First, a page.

Like many old homes, historic commercial buildings also require ongoing care and, occasionally, some unique maintenance. Cast-iron buildings are no exception to this rule as George Mitchell and the Mitchell family have found with their 1871 Thomas Jefferson League Building in historic downtown Galveston. Mitchell Historic Properties (MHP) is currently completing the third major restoration of this building since the Mitchells took ownership in 1976. The League Building was the first of more than 20 historic buildings purchased by the Mitchells in what was later to become The Strand National Historic Landmark District. The original restoration of the League building in 1979 started a renaissance of Galveston’s downtown area and led to further investment by the Mitchell family and other individuals and entities.
 
According to the National Trust for Historic Preservation, Galveston has one of the largest collections of cast-iron commercial buildings in the United States. Cast iron was a popular structural and decorative architectural feature on commercial buildings during the mid to late nineteenth century. The Galveston Historical Foundation estimates that 44 percent of the commercial buildings in downtown Galveston have cast-iron storefronts. These buildings are reminders of a time when Galveston was a center of finance and commerce, with a bustling commercial district nicknamed “The Wall Street of the Southwest.”
Following Hurricane Ike in 2008, building owners found that rising saltwater and cast iron are not a good mix. The League Building was flooded along with the rest of downtown Galveston. After Ike, MHP was quick to repair the damage to its buildings. But in 2010, MHP staff noticed fractures in the cast iron columns around the League Building and its other buildings. MHP owns five cast-iron buildings. After opening and investigating a few of the columns, standing saltwater and mud was found within the panels as well as deteriorating structural conditions. Steps to repair the damage began immediately and are still underway. Workers found that some columns had concrete poured against the cast iron, others had masonry brick work inside, and some had a small concrete base around a steel structural column. All of the columns had a large amount of rust from the inside face of the cast iron. The rust and breakdown of the concrete was pushing the cast iron out resulting in the fractures and movement of the columns. Even the relatively new columns that had been added to the building in the 1970s and early 2001 were rusting on the structural steel columns.
 
“Based on the recommendations of a structural engineer and metal smith, MHP is following a three-step process to repair the damage,” says Joe Rozier, senior project manager of Mitchell Historic Properties. “Crews begin by removing the bottom 80 inches of the column that was affected by the saltwater flooding from Hurricane Ike. Next, they remove the concrete or brick that was in contact with the interior face of the cast iron. Finally, they install a new cast iron piece and weld it into place.”
 
To restore these columns, MHP has faced some unique challenges. Crews have to create a formwork system that supports the building’s structural columns and the upper weight of the cast iron fronts. This requires welding two steel channels five to six feet above the sidewalk to the existing steel columns. Once these loads are transferred to the formwork, the lower four feet of the structural columns are replaced and welded into place. Simultaneously, the front and sides of the cast iron store front are cut out at 80 inches above the sidewalk and replaced. The new cast iron sections are specific to each column location and are confirmed by a laser scan of the building that was completed prior to the removal of the columns.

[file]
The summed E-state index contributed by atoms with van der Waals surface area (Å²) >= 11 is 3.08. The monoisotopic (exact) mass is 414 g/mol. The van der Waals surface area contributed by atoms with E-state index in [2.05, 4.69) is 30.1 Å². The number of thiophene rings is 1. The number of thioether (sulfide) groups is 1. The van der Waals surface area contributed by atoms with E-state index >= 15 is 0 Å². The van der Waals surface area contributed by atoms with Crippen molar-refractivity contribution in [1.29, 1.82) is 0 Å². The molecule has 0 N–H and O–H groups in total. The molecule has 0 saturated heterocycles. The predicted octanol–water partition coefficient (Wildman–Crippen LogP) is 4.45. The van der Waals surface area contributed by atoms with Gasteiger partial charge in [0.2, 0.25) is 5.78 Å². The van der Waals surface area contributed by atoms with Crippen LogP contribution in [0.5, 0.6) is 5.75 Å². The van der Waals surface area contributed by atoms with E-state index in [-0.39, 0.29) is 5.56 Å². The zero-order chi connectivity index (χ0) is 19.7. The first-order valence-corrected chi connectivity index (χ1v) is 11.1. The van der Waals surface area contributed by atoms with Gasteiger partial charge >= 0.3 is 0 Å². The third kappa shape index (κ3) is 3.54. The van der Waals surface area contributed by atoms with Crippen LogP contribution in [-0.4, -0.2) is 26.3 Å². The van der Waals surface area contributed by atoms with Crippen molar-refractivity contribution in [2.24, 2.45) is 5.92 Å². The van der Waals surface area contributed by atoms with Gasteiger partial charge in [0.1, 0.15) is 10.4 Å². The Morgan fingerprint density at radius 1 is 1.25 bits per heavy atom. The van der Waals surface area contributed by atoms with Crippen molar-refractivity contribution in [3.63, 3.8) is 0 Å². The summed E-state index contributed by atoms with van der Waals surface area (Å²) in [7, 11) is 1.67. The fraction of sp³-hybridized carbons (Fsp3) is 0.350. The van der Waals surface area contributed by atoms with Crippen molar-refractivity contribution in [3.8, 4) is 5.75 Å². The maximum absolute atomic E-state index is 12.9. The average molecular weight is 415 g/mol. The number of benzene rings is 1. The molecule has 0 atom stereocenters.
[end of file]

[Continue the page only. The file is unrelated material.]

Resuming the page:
The League Building project began in 2010 and is scheduled to be completed in the summer of 2012. A total of 28 cast iron columns are set to be replaced. The replacement cost for the cast iron columns is $210,600.
 
About the Thomas Jefferson League Building
The Thomas Jefferson League building was constructed in 1871 on the site of Moro Castle, Galveston’s most famous saloon which was set ablaze to cover the burglary of the Cohn Brothers clothing emporium on December 3, 1869; a fire that destroyed a large portion of Galveston’s central business district. Thomas Jefferson League was an attorney and the son-in-law of one of Galveston’s founders, Samuel May Williams. The Thomas Jefferson League building was built in the Renaissance Revival architectural style. Its original iron fronts were cast by the Southern Ornamental Iron Works of New Orleans, Louisiana. The second and third floors are constructed of Houston brick and were originally crowned with galvanized iron cornices. The building was initially divided into three stores: the I. Bernstein & Co. clothiers who occupied three stories of the corner of the building, the Robinson & Company stationary and printing business, and Woston, Wells & Vidor cotton factors and commission merchants. Throughout history, the building had a number of other tenants including the Ben Blum & Co., a wholesale hardware outlet that occupied the whole building from 1921 to 1972.
 
About Mitchell Historic Properties
Mitchell Historic Properties (MHP) oversees Galveston properties owned by developer, philanthropist and preservationist George Mitchell and the Mitchell family, including its commercial and residential properties located downtown as well as three hotels – Hotel Galvez & Spa, The Tremont House and Harbor House Hotel and Marina. MHP owns and preserves approximately one-fourth of the buildings in The Historic Strand Seaport Area. The Mitchell’s ongoing preservation of Galveston’s historic downtown helped spark the resurrection of The Strand National Historic Landmark District as a tourist destination. For leasing information, visit www.MitchellHistoricProperties.com or call (409) 763-5806.